We will work to strengthen the external frontiers of the Community whilst maintaining the checks needed at our own borders against illegal immigration, drugs, terrorism and disease.


THE BRITISH PRESIDENCY

In the second half of 1992 Britain will take the Chair of the Council of Ministers. The British Presidency comes at a turning point in the Community's history. It gives us the opportunity to shape the direction of the Community and to establish its priorities. We shall use it to promote our vision of an outward looking Community based on free enterprise.

Our Presidency will reach its climax at the Edinburgh meeting of the European Council, which we will hold in the historic palace of Holyrood House. While the attention of Europe is focused on Edinburgh, the strength of our Union will be visible to all.

Our priorities will be:

To start negotiations with those EFTA countries who want to join the Community so that they can join by 1995.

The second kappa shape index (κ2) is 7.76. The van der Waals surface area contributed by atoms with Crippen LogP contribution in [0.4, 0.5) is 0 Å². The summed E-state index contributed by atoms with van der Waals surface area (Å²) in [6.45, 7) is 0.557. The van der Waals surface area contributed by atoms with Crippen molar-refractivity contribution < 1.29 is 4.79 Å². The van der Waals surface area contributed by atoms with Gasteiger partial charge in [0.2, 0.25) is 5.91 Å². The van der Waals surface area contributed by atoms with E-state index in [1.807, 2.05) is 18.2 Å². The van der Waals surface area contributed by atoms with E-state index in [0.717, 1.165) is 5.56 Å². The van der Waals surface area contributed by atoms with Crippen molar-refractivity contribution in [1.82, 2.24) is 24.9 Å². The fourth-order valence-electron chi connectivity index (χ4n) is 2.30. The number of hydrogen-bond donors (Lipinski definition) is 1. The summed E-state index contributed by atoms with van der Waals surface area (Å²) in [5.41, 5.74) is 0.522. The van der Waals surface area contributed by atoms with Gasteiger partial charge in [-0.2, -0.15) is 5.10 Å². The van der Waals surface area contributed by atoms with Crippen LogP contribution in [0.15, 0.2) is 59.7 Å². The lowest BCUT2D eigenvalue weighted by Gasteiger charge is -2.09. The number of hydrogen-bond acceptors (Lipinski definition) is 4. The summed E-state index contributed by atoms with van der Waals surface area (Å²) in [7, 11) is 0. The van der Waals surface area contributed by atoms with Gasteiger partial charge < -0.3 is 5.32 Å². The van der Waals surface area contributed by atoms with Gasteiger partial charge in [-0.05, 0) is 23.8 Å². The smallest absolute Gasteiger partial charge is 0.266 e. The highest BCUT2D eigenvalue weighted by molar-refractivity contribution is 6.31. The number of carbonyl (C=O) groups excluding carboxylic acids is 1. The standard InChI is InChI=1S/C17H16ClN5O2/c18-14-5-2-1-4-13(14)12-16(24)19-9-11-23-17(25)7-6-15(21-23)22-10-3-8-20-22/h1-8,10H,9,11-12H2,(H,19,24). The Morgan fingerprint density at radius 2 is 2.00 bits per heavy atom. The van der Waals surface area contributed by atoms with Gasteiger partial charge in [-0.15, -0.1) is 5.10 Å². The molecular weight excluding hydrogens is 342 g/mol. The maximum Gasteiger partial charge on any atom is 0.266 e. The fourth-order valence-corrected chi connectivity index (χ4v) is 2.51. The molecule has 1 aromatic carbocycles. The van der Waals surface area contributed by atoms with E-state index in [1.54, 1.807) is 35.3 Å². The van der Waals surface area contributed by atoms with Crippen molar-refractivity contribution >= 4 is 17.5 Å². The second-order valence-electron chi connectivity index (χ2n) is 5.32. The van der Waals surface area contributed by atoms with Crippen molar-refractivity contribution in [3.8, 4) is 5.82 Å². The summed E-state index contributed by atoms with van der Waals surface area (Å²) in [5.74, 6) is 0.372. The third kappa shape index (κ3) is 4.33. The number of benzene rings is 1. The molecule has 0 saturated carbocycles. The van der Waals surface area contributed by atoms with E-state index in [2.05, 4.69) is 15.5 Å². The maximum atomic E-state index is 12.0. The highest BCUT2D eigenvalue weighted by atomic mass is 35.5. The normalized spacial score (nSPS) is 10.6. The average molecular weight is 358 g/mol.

To build on the EC's Association Agreements with Czechoslovakia, Hungary and Poland so that we can welcome them to full membership by the year 2000.

To conclude EC trade and co-operation agreements with the main republics of the former Soviet Union.

To complete the single market and extend it to the seven countries of EFTA. Over half our trade is with the rest of the Community. The single market will create an open market of 350 million customers for British goods and services. To complete the single market we shall aim to:

open up the market for life insurance to free competition;

liberalise air travel to bring down air fares in Europe closer to those in America;

free up the shipping and road transport markets so that British operators can carry freely within the EC;

increase competition in the European energy sector.

We will provide guidance and help to any British company encountering a trade barrier illegal under European law.

We will press for progress on the environment, including the Fifth Environment Action Programme.

We will chair the negotiations on the future spending priorities of the Community to ensure value for money. We will safeguard the abatement negotiated by Mrs Thatcher which has so far brought some £12,000 million in budget rebates to Britain.


INFLATION AND EUROPE